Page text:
Having diabetes doesn't automatically put you on the road to complications like heart disease, stroke, or kidney failure. A healthy lifestyle, along with insulin treatments, can keep your risk for these conditions low.
"Complications are not inevitable," says Robert E. Ratner, MD, chief scientific and medical officer for the American Diabetes Association.
In every issue of WebMD the Magazine, we ask our experts to answer readers' questions about a wide range of topics. In our July/August 2012 issue, we asked WebMD's diabetes expert, Michael Dansinger, MD, about the link between diabetes and poor sleep.
Q: I have diabetes, and I'm not sleeping well. Are the two related, and what can I do?
A: Yes, people with diabetes often have reduced sleep quality and quantity. Sleep apnea, medications, lack of exercise, and abnormal glucose and hormone...
To reduce your risk, he says, take control of your:
Follow a simple daily care plan to help keep complications away:
Check Your Blood Sugar Levels
Daily finger sticks help you and your doctor see how well your blood sugar is controlled and make adjustments to manage it better.
Ask your doctor when and how often to check, and what your target numbers should be.
Keep a log with dates, times, and blood sugar numbers to share with your care team.
Learn what steps you can take to adjust your routine when blood sugar levels are off target.
Eating well can help you stay at a healthy weight, lose weight, or lower your cholesterol or blood pressure. A nutritionist or diabetes educator can help you create a meal plan that spreads carbohydrates throughout the day and works with your lifestyle.
Also try to:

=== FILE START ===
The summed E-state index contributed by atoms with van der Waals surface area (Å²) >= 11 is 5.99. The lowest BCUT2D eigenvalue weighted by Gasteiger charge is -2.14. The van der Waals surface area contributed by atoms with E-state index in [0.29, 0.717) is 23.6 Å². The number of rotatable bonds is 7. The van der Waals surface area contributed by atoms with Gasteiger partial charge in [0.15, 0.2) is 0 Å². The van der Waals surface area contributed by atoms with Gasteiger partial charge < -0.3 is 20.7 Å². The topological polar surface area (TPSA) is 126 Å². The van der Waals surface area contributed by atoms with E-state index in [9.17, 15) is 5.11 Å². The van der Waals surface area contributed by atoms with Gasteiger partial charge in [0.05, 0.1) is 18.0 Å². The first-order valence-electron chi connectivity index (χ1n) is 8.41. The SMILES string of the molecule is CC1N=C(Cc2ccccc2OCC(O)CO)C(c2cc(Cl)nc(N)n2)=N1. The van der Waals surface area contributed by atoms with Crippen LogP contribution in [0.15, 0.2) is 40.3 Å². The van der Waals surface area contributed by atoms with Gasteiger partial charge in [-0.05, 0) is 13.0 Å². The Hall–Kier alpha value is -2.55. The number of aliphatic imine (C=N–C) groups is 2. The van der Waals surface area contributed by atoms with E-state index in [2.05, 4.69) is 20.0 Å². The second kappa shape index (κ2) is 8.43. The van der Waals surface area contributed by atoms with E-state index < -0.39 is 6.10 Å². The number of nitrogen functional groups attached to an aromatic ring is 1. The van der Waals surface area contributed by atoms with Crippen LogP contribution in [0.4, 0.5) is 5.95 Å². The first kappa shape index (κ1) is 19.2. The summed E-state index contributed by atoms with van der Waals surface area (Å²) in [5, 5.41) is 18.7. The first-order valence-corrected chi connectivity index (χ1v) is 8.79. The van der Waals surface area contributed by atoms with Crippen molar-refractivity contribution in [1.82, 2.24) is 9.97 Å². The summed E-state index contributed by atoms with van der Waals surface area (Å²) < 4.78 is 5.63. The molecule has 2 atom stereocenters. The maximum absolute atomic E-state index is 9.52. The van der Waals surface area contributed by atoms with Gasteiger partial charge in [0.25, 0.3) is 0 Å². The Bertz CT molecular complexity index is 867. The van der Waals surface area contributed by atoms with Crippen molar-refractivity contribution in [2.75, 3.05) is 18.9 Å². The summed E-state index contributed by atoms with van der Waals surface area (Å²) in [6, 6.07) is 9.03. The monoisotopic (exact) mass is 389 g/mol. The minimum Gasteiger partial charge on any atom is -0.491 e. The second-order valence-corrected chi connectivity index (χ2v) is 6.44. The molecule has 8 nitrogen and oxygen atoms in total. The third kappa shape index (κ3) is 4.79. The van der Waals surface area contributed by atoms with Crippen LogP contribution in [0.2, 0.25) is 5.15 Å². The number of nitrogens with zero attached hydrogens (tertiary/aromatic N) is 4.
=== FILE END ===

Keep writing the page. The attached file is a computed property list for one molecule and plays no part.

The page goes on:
Eat a wide variety of healthy foods and watch portion sizes.
Make vegetables half of every meal.
Keep healthy snacks handy, like celery and peanut butter, instead of junk food.
Consider prepackaged meals that tell you exactly how many calories you're eating.
Move Your Body
Regular exercise helps you control your weight, blood pressure, and cholesterol. Exercise at least 30 minutes total a day, 5 days a week.
If you're not used to exercising:
Try brisk walks. "Even if you have bad arthritis or back pain, most people can walk 15 minutes twice a day," says Marjorie Cypress, PhD, RN, president of health care and education at the American Diabetes Association.
Find ways to fit in exercise. Maybe you can wake up 15 minutes earlier to walk in the morning and do another session on your lunch hour, for example. Or lift hand weights or march in place while you're watching TV.
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Your level is currently
If the level is below 70 or you are experiencing symptoms such as shaking, sweating or difficulty thinking, you will need to raise the number immediately. A quick solution is to eat a few pieces of hard candy or 1 tablespoon of sugar or honey. Recheck your numbers again in 15 minutes to see if the number has gone up. If not, repeat the steps above or call your doctor.
People who experience hypoglycemia several times in a week should call their health care provider. It's important to monitor your levels each day so you can make sure your numbers are within the range. If you are pregnant always consult with your health care provider.
Congratulations on taking steps to manage your health.
However, it's important to continue to track your numbers so that you can make lifestyle changes if needed. If you are pregnant always consult with your physician.
Your level is high if this reading was taken before eating. Aim for 70-130 before meals and less than 180 two hours after meals.
Even if your number is high, it's not too late for you to take control of your health and lower your blood sugar.
One of the first steps is to monitor your levels each day. If you are pregnant always consult with your physician.
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